Preparations for the exploration extended beyond physical alterations to the ships. Crews would need food and other provisions to endure an epic expedition, including enough canned soups and meats to feed 130 seamen for three years. Grains and livestock were gathered aboard the vessels along with 2,700 pounds of candles and 7,000 pounds of tobacco. One item was deliberately left off the packing list – alcohol – to lessen chances of minor spats turning into drunken brawls.

Commander James Fitzjames

Sir John Franklin was selected to lead the expedition from the Erebus, which was captained by James Fitzjames, a rising young officer. Francis Rawdon Crozier was named as second in command and helmed the Terror. Both Franklin and Crozier had served on Antarctic explorations led by Ross between 1839 and 1843, during which Crozier captained the Terror. Franklin also had Arctic experience as second in command of an 1818 expedition toward the North Pole on the ships Dorothea and Trent. And he led two overland explorations of the Arctic coast from 1819 to 1822 and 1825 to 1827. From these and other northern explorations, it was thought that a passage to the Pacific might be found through Lancaster Sound, which had been blocked by Ice in earlier voyages. Piecing together data from earlier expeditions, the trans-oceanic passage was estimated to be about 1,040 miles.


Francis Rawdon Crozier

Captain Francis Crozier

On May 12, 1845, the last of the provisions were packed onto the ships, and the 139 seamen selected for the adventure turned pay advances over to their families. In addition to cattle for food, the crew brought a cat and a Newfoundland dog named Neptune. Franklin’s wife Jane gifted the captain with a monkey named Jacko to entertain him on what was expected to be a journey lasting for years. The ships made their way first to Stromness, the port on Orkney Island, to replenish water and replace cattle that had been killed in a storm. They then proceeded to Disko Island, Greenland, where five crewmen who had fallen ill with tuberculosis were put ashore.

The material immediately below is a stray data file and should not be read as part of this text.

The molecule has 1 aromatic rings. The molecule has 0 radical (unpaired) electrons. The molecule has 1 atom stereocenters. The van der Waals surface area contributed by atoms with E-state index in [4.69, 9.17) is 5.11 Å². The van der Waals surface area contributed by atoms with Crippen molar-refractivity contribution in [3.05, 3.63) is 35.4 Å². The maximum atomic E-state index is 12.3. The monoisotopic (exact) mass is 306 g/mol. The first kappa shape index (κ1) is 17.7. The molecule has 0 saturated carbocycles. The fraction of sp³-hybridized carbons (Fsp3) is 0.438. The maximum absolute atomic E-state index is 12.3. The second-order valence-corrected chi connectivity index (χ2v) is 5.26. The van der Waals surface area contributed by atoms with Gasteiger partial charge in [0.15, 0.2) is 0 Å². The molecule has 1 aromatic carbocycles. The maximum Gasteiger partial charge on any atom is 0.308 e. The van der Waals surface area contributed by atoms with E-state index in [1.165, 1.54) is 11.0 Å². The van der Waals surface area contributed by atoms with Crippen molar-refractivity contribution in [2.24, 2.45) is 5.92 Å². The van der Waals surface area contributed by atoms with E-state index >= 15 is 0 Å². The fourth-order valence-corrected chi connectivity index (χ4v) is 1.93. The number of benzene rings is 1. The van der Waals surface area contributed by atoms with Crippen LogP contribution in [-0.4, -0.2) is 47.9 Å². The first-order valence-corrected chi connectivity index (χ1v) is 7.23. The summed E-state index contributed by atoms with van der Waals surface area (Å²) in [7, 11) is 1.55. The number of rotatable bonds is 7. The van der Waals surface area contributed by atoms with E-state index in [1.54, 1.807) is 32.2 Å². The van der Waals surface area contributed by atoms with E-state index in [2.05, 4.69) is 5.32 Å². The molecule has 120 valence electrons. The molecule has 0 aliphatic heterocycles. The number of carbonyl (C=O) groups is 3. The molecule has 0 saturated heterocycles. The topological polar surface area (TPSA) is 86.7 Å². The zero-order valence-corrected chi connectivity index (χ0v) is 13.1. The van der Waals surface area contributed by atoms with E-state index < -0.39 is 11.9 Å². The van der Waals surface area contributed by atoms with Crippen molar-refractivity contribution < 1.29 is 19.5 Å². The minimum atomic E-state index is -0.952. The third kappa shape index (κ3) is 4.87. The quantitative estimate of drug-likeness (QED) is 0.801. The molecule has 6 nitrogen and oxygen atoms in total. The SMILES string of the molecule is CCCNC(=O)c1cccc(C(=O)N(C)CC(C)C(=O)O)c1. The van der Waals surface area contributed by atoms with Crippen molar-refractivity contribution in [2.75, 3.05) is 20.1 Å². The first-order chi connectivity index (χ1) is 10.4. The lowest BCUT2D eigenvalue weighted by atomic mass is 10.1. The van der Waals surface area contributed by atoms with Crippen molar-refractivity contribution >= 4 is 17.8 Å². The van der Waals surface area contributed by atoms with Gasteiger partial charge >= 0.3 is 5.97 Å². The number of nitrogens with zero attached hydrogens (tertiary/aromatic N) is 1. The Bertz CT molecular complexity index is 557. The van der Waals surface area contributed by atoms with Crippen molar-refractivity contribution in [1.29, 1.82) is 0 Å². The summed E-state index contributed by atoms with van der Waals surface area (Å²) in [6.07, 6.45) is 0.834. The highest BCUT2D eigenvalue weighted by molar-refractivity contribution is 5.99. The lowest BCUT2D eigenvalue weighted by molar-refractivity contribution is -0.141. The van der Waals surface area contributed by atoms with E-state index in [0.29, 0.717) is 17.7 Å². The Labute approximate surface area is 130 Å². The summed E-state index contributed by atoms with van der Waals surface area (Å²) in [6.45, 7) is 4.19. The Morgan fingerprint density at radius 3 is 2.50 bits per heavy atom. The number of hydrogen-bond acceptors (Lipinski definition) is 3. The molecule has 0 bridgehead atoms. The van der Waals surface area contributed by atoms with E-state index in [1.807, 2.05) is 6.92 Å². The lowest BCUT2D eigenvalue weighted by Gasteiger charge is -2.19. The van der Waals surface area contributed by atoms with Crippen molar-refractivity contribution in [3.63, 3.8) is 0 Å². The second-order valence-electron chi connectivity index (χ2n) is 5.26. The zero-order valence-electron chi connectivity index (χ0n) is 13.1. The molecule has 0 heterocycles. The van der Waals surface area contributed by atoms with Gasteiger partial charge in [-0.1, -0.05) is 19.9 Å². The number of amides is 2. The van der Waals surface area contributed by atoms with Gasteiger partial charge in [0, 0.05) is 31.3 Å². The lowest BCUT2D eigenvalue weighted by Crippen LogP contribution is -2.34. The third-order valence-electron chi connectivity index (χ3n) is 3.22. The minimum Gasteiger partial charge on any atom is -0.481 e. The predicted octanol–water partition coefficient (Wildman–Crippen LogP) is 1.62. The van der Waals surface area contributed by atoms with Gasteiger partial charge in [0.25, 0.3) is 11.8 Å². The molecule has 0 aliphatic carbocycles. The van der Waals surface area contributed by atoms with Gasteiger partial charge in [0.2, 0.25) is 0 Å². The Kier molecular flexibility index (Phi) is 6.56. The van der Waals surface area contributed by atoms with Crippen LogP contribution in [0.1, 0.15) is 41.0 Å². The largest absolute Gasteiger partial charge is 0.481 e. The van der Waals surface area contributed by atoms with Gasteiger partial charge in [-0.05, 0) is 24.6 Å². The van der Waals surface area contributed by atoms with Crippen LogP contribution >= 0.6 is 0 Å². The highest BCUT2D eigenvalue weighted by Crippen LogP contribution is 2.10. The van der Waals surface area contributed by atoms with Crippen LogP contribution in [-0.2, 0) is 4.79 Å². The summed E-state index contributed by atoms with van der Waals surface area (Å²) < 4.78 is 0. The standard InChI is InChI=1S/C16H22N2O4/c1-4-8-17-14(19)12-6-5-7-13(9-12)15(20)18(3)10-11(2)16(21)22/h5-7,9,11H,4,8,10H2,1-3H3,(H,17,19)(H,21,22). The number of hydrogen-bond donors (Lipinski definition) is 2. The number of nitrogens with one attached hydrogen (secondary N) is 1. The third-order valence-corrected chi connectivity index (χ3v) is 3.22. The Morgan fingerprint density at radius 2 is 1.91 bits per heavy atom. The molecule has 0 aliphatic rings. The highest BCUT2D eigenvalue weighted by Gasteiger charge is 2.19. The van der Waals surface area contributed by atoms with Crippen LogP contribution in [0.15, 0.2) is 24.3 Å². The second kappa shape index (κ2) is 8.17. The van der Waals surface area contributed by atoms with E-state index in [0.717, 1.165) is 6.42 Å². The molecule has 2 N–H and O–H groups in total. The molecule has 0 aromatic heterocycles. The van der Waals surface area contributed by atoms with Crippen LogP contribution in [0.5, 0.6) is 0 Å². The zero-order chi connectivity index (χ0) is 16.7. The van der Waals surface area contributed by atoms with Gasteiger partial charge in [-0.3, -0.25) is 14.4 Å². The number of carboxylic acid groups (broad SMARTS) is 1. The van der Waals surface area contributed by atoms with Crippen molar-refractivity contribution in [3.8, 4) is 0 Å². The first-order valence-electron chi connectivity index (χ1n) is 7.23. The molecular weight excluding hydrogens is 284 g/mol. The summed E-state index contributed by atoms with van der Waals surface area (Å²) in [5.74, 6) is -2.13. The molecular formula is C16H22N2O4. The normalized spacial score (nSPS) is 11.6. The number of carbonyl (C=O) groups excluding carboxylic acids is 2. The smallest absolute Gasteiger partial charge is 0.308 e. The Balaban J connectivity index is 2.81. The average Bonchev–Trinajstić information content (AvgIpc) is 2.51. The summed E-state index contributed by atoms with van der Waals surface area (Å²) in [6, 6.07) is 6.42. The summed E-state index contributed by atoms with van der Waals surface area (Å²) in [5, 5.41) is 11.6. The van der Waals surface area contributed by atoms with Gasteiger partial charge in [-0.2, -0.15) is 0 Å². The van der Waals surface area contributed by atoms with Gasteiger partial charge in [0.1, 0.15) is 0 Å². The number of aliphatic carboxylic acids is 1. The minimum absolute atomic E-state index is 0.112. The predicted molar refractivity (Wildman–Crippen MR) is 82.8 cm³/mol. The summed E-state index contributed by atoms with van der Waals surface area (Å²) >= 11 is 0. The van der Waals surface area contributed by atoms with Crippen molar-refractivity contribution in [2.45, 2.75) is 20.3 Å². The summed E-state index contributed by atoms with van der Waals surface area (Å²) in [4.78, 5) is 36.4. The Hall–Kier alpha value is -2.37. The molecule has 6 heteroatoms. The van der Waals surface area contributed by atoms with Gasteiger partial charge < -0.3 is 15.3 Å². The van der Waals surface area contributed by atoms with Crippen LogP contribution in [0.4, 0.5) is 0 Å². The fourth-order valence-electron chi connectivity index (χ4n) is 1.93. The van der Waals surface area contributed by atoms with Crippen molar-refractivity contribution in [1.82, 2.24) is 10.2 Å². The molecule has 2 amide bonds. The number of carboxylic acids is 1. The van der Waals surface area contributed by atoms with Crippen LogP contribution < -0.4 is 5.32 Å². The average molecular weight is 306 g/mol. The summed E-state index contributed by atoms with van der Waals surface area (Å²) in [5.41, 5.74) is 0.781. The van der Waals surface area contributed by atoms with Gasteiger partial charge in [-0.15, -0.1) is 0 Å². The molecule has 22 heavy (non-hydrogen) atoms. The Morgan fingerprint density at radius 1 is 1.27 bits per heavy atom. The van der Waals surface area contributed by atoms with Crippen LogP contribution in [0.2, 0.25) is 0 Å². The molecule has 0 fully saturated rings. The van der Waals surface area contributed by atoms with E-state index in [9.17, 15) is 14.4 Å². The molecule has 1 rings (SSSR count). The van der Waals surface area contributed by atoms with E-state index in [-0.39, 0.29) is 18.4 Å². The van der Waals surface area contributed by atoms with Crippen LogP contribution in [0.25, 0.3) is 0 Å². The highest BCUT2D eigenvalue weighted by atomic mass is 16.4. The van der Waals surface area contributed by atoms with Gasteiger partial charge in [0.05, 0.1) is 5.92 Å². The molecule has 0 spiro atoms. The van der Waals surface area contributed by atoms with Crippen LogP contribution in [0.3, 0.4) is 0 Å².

They were the lucky ones.

Portrait of Jane Griffin

Lady Jane Franklin, John Franklin’s wife

Early July saw a melting of ice, so the explorers departed Greenland. Sailors on whaling vessels were the last to see the ships as they sailed into Lancaster Sound, heading westward to Beechey Island, where they elected to wait out the oncoming winter. Three men who succumbed to the rigors of the journey were buried on the island. Crewmen passed the time dining off packed provisions until April 8, 1846, when ice cleared to allow passage on Peel Sound. Their travels were blocked by ice off King William Island on September 12, so the brave souls hunkered down again to weather another winter. Their spirits still seemed upbeat through the winter, with a crewman Harry Peglar penning an uplifting song in his diary in April. Yet the ships remained icebound. In May, a six-man party left the ships to head overland to cairns at both Victory Point and Gore Point, where Ross had piled up the rock monuments on an 1831 expedition. At both they left notes written by Fitzjames saying that all were well.